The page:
Study: Dave Duerson Did Have Brain Trauma
At a news conference today, Boston University researchers announced that Dave Duerson, the former NFL player who committed suicide in Sunny Isles Beach and donated his brain for testing, was indeed afflicted with the brain trauma common in former players.
Duerson, who won two Super Bowl rings in an 11-year NFL career, including one with the legendary 1985 Chicago Bears, was the subject of a New Times cover story last week.
Family members described how Duerson slipped into increasingly erratic and irrational behavior in the final decade of his life, as his fortune, career, and marriage deteriorated around him. The intensely proud man, who was an all-American at Notre Dame and owned a massive meat plant upon retirement from the NFL, lived a false life in South Florida during his final years. Apparently wealthy and carefree, he was in fact living off his father's modest estate and afraid he was losing his mind.
On February 17, Duerson shot himself in the chest. He sent text messages and left notes requesting that his brain be examined by Boston University for chronic traumatic encephalopathy (CTE), the affliction associated with dementia and suicide that has affected dozens of former football players.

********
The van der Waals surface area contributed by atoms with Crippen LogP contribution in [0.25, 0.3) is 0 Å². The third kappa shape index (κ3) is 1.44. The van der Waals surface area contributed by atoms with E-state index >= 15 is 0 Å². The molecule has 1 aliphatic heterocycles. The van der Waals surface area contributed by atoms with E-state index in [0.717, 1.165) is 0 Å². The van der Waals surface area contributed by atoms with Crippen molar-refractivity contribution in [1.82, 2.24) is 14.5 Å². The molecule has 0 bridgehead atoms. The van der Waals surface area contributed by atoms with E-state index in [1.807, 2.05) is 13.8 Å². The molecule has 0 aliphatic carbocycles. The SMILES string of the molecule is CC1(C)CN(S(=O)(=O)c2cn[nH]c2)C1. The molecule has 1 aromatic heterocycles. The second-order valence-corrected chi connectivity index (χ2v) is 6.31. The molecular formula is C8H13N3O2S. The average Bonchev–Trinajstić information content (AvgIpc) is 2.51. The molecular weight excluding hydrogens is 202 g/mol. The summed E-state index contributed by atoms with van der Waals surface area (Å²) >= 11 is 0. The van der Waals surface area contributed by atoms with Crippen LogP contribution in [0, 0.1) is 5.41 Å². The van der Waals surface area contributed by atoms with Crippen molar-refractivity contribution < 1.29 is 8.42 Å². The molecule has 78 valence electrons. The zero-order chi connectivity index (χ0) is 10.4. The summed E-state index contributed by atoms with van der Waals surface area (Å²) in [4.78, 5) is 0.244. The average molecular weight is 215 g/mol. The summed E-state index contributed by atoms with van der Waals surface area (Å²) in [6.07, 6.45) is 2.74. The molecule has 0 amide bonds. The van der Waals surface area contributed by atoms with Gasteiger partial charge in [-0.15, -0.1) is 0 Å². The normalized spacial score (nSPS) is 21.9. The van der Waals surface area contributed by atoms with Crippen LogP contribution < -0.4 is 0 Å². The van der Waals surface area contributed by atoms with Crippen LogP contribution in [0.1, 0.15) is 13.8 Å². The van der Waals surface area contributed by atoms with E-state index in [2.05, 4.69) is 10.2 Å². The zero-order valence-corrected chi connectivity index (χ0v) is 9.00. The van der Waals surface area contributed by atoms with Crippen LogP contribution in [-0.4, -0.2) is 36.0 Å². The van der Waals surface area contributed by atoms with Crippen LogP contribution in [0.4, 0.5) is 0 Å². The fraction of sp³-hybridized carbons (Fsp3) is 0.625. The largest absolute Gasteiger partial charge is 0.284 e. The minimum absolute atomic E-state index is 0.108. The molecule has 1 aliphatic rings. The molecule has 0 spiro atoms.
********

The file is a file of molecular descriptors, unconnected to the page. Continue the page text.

Today the university announced that its study revealed Duerson was suffering from "moderately advanced" CTE. "The pathology was severe in areas of the brain that influence impulse control, inhibition, emotion, and memory," BU neuropathologist Ann McKee said in a statement.
Samples of Duerson's brain, as photographed by Boston University. They show "multiple regions of severe damage."
The Duerson family released a statement: "The loss of David as a father, a friend, and a brother has been difficult. But we rejoice in the hope that this research can lead to better treatment and care for those with CTE."
Get the This Week's Top Stories Newsletter
Every week we collect the latest news, music and arts stories — along with film and food reviews and the best things to do this week — so that you’ll never miss Miami New Times' biggest stories.